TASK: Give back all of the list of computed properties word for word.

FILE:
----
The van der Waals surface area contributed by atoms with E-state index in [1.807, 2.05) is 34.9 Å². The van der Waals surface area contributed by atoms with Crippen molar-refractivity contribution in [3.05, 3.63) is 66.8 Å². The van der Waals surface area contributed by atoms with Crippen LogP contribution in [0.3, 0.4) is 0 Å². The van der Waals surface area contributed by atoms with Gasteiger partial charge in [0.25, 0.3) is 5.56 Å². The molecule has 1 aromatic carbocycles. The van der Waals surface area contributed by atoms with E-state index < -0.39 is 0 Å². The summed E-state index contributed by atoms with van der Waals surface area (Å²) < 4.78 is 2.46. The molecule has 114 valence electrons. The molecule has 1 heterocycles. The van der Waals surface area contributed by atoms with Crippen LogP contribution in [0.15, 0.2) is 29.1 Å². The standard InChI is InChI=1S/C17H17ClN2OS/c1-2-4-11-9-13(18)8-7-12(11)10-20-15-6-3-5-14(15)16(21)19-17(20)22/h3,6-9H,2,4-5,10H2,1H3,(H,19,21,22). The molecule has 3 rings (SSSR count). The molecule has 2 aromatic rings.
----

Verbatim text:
The van der Waals surface area contributed by atoms with E-state index in [1.807, 2.05) is 34.9 Å². The van der Waals surface area contributed by atoms with Crippen molar-refractivity contribution in [3.05, 3.63) is 66.8 Å². The van der Waals surface area contributed by atoms with Crippen LogP contribution in [0.3, 0.4) is 0 Å². The van der Waals surface area contributed by atoms with Gasteiger partial charge in [0.25, 0.3) is 5.56 Å². The molecule has 1 aromatic carbocycles. The van der Waals surface area contributed by atoms with E-state index < -0.39 is 0 Å². The summed E-state index contributed by atoms with van der Waals surface area (Å²) < 4.78 is 2.46. The molecule has 114 valence electrons. The molecule has 1 heterocycles. The van der Waals surface area contributed by atoms with Crippen LogP contribution in [0.15, 0.2) is 29.1 Å². The standard InChI is InChI=1S/C17H17ClN2OS/c1-2-4-11-9-13(18)8-7-12(11)10-20-15-6-3-5-14(15)16(21)19-17(20)22/h3,6-9H,2,4-5,10H2,1H3,(H,19,21,22). The molecule has 3 rings (SSSR count). The molecule has 2 aromatic rings.